As a city boy, I did something completely out of my comfort zone: I picked and ate plants right off the ground. Outdoor enthusiast Kazz leads foraging expeditions around the island with his company, Wild Adventures Jersey, where guests join him on a search for edible plants, seaweeds, and shellfish both along the coast and on land. “The beauty about Jersey is that you’re never far from the sea, so the foraging is really diverse,” he told me as we nibbled on garlic wildflowers, plucked mushrooms from tree trunks, and dug up roots. Though at first, I felt like a Jersey Cow, by the end I was throwing handfuls of rocket (arugula) from the trail into my trap, and guess what? I survived…and felt great!

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Or Buy Produce From Honesty Boxes

Ever stayed at a fancy hotel with an honest bar, and poured four drinks, but paid for two? Guilty. In Jersey, either people don’t play such sneak attacks on vendors, or vendors just don’t care. You’ll find “Honesty Boxes” on country lanes where 15mph is the limit (very handy for browsing) with products ranging from sweet Jersey Royal potatoes to strawberries. Bring correct change or pay by bank transfer.


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There’s History That Dates Back Farther Than the Pyramids

History buffs, don’t be deceived by the 9×5 miles of land, Jersey’s history dates back centuries: there are coastal defense bunkers that tell stories of island occupation; ancient ruins older than the Pyramids, and Stonehenge; and Ice Age mammoths in the volcanic bedrock of the island that once stretched to France. I visited La Hougue Bie, one of the ten oldest buildings in the world, dating back to 4000-3500 BC, as well as discovered what life was like here during World War II at the Jersey War Tunnels. Heritage Passes are available on Viator for those seeking more historic exploration.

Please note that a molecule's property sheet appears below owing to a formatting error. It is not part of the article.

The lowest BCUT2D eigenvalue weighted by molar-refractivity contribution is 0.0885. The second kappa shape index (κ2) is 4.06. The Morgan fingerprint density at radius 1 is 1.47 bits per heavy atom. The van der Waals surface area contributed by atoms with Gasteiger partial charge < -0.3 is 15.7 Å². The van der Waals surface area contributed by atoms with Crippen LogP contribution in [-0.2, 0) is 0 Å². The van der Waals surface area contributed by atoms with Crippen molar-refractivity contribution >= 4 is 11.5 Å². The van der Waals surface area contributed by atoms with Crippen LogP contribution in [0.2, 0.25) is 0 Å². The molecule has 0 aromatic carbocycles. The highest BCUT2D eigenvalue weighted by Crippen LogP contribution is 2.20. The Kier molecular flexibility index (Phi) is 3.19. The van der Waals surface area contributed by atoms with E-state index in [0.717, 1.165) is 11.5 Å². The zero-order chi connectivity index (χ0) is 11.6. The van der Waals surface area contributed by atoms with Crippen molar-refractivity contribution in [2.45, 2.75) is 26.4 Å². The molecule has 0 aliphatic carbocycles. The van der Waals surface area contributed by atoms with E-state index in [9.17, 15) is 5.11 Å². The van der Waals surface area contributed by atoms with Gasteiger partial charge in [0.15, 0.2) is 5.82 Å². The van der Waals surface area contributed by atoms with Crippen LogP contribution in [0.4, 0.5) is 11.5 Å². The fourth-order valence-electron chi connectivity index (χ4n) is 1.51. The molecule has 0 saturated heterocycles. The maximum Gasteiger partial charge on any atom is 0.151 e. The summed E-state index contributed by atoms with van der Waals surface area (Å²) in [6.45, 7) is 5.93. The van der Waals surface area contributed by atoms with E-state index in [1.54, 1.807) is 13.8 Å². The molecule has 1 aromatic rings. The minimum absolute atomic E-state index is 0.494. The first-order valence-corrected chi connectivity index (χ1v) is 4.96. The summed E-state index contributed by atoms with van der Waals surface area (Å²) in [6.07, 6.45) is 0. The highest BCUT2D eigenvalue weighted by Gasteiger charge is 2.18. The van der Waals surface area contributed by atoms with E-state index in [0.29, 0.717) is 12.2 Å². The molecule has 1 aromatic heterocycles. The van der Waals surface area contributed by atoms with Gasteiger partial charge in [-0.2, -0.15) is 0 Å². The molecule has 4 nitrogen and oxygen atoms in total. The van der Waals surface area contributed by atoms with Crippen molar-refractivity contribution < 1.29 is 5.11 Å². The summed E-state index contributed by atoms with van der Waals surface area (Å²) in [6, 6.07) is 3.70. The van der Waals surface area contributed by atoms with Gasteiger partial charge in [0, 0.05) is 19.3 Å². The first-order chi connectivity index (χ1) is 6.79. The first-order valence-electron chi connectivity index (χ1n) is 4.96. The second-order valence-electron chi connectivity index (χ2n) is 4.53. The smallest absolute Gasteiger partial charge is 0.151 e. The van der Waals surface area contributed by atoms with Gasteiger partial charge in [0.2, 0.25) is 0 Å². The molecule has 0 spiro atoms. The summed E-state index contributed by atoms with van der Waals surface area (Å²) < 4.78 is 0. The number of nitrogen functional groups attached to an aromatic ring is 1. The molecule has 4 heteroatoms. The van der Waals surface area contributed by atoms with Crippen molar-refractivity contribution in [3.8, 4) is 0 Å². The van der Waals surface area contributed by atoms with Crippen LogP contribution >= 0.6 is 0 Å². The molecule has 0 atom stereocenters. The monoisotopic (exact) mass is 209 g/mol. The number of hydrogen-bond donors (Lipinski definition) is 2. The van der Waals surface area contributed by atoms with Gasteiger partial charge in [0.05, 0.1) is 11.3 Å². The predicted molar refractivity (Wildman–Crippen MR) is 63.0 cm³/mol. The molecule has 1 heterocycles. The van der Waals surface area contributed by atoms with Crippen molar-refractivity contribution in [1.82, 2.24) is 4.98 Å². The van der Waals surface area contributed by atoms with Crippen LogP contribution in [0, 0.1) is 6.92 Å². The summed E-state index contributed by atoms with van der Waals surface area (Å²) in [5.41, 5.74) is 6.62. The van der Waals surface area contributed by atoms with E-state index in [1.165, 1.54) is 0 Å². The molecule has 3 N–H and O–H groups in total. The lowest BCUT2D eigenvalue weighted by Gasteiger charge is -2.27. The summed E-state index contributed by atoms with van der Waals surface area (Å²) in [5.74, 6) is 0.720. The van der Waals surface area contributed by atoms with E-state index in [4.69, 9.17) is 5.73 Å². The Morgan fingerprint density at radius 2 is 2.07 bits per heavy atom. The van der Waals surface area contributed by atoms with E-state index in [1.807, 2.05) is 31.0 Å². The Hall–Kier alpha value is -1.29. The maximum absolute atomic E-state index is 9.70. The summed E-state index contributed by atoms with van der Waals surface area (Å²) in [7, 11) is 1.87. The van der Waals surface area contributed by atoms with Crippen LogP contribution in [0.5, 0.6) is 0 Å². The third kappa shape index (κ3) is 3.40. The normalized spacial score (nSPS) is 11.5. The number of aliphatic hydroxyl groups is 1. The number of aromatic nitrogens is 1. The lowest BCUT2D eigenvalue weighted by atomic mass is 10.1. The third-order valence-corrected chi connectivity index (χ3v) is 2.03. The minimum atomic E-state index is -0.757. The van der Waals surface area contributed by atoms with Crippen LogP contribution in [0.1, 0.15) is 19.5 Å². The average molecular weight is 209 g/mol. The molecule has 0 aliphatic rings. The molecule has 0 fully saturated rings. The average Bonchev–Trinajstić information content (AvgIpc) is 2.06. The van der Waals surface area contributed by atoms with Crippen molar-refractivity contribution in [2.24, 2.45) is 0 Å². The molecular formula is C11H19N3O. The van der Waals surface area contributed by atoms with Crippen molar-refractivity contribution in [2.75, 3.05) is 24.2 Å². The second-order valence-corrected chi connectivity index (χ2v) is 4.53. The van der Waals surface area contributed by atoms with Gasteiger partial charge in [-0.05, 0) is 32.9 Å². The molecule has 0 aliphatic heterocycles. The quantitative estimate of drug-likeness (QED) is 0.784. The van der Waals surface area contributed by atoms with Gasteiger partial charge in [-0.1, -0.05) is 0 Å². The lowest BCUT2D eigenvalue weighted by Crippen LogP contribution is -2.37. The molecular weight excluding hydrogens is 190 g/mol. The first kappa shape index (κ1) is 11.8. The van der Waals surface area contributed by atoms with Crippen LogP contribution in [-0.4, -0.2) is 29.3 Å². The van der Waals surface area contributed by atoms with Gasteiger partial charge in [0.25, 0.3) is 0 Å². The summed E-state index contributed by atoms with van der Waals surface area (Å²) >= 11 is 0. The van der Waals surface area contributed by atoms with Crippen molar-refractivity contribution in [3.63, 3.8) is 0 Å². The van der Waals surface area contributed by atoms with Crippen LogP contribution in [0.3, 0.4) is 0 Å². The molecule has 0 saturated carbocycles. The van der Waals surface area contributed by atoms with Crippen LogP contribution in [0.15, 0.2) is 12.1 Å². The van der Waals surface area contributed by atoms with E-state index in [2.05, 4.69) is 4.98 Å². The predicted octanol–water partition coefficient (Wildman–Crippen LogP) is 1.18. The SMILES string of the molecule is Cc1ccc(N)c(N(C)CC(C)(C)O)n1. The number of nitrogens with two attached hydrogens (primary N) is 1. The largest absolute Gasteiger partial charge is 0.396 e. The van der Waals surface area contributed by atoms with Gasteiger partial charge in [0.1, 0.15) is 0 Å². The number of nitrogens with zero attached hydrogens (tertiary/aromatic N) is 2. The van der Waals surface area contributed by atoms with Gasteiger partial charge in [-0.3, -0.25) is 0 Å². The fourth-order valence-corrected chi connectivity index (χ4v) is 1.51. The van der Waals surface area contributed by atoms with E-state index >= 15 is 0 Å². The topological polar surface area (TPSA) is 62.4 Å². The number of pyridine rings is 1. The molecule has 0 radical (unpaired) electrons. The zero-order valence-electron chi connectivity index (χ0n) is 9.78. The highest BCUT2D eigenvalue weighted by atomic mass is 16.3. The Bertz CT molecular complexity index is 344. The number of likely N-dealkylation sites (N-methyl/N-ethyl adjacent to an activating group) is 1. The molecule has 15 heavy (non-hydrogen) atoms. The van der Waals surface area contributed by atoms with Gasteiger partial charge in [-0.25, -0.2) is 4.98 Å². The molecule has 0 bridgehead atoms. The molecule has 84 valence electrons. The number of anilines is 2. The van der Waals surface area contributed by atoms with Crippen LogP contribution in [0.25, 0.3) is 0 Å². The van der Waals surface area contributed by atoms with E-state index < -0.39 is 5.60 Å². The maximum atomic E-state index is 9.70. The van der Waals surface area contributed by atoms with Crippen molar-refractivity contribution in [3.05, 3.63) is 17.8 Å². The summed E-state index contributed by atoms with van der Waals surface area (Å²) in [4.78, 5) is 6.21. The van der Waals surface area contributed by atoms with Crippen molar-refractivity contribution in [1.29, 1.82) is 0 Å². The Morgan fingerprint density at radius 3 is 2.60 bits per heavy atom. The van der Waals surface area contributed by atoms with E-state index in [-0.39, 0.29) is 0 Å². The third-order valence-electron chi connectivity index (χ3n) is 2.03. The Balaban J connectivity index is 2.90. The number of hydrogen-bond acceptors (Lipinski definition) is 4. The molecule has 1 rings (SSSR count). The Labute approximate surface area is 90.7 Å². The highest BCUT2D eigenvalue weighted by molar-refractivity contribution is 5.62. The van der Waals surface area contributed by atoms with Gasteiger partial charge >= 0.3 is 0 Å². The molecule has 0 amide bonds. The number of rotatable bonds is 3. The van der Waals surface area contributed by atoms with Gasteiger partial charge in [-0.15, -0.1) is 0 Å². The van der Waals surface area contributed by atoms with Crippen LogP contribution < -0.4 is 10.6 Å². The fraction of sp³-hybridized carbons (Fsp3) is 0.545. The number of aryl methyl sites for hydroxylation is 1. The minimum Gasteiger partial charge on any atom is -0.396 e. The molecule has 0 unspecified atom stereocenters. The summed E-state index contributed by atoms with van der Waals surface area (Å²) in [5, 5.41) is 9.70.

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Adventure Sports Are Big on the Island

Sun, waves, hills, and island vibes are a natural recipe for adventure sport, and whilst I didn’t engage in anything too strenuous, it was evident that the locals did, almost year-round. “My brother returned from Bali, and immediately hit the winter waves. He never stops surfing,” one told me. Operators like Jono’s Watersports offer kayaking, sailing, surfing, and even blo-karting (land yachting); Wild Adventures Jersey also does abseiling and rock climbing; and El Tico is home to one of the oldest surfing clubs in Europe.

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You Can Still Party in the City

It’s not all early nights and sunrise hikes. I was pleased to discover a bustling entertainment and dining scene in St Helier. Awabi, a Michelin-acclaimed pan-Asian restaurant was started by the siblings of immigrant parents who opened a Chinese takeaway. I happened to be in town at the same time as a gin launch party at speakeasy-style bar, The Porter’s Store, and then made wonderful new friends at the cocktail bar and restaurant, Upstairs at Anley Street.

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Superman Is a Superfan of the Jersey Zoo

Jersey-born actor, Henry Cavill, aka Superman, is an avid supporter of the Jersey Zoo, home to the Durrell Wildlife Conservation Trust, which works to save species from extinction. Jersey Zoo is one of the first with conservation at the forefront, playing a pivotal role in conservation around the world. Henry supports the zoo not only with visits but with fundraising activities. Many of the animals here are free-roaming too, so if you haven’t come with hopes of bumping into Henry, you’re sure to have other equally handsome encounters.